Who is most at risk of developing osteoporosis?
Osteoporosis is a skeletal condition that affects an estimated 1.2 million Australians.1 It causes bones to lose their strength and density, and become fragile and brittle allowing them to fracture more easily.
There are a variety of factors, both controllable and uncontrollable, that put a person at risk of developing osteoporosis.
Uncontrollable risk factors
- Family history – Having a family history of osteoporosis or fractures caused by minimal trauma.1
- Menopause – Oestrogen has a fundamental role in maintaining bone strength in women. The fall in oestrogen that occurs in menopause results in accelerated bone loss and therefore increases the risk of developing osteoporosis.2
- Medical history – Certain health conditions and long term use of medicines can impact on your bone health.
- Increasing age – After maximum bone density and strength is reached at around the age of 30, bone mass slowly begins to decline. As we age bones become more fragile and are more likely to break.3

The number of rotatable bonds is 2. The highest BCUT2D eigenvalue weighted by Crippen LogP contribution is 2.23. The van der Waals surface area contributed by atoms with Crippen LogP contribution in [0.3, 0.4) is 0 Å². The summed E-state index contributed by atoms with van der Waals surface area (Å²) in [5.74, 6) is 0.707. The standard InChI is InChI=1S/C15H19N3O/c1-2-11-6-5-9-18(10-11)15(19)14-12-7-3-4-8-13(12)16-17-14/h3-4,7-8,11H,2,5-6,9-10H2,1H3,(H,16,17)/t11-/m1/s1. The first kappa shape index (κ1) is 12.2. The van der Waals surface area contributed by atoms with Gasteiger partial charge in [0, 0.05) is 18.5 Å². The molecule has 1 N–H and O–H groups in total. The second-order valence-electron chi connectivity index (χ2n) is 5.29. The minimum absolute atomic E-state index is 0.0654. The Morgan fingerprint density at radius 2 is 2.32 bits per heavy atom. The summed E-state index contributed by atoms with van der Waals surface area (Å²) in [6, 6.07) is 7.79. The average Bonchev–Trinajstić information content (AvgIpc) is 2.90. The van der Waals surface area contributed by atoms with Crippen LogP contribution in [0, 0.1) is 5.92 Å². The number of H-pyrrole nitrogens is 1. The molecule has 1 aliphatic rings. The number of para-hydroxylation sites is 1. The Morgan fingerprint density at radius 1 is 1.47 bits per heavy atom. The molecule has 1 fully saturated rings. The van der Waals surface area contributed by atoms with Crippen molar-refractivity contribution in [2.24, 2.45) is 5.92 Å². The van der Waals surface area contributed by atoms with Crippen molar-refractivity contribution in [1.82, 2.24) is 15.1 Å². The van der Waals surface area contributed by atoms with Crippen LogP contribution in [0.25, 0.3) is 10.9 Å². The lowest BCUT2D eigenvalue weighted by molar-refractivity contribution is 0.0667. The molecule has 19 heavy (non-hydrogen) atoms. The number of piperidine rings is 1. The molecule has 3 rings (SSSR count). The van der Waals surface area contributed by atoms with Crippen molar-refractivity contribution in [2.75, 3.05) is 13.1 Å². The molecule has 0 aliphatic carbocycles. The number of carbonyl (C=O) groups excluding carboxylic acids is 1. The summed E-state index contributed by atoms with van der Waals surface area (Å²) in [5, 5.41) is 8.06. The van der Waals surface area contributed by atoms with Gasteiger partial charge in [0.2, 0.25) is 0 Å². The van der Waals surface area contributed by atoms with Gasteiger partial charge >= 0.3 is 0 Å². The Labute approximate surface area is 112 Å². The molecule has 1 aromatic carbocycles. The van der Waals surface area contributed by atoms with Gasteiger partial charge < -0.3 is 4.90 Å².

- Having a naturally thin body build – Having a low body mass index can increase a person’s risk of developing osteoporosis.3 This might be because they have less bone to lose than those with a higher body weight or larger frame.
Controllable risk factors?
- Inadequate intake of dietary calcium – Calcium is a major structural element of bones and teeth, and helps maintain bone mass and strength.
- Low vitamin D levels – Vitamin D is essential for the body to absorb and utilise calcium, and is therefore important for the maintenance of strong healthy bones.
- Smoking2 – Cigarette smoking can cause bones to lose their strength and become more fragile.
- Drinking too much alcohol2 ‐ Intake of more than two standard alcoholic drinks daily can increase your risk of osteoporosis.
- Excessive caffeine consumption2 – Caffeine intake of more than three cups of tea, coffee or equivalent per day can affect bone health.
- Having an inactive lifestyle2 – Regular exercise is important for maintaining bone density so being sedentary may have the reverse effect.
- Being under or overweight1 – Having a low body weight or carrying excess weight can both impact on bones.
If you think you may be at risk of developing osteoporosis, consult your healthcare professional.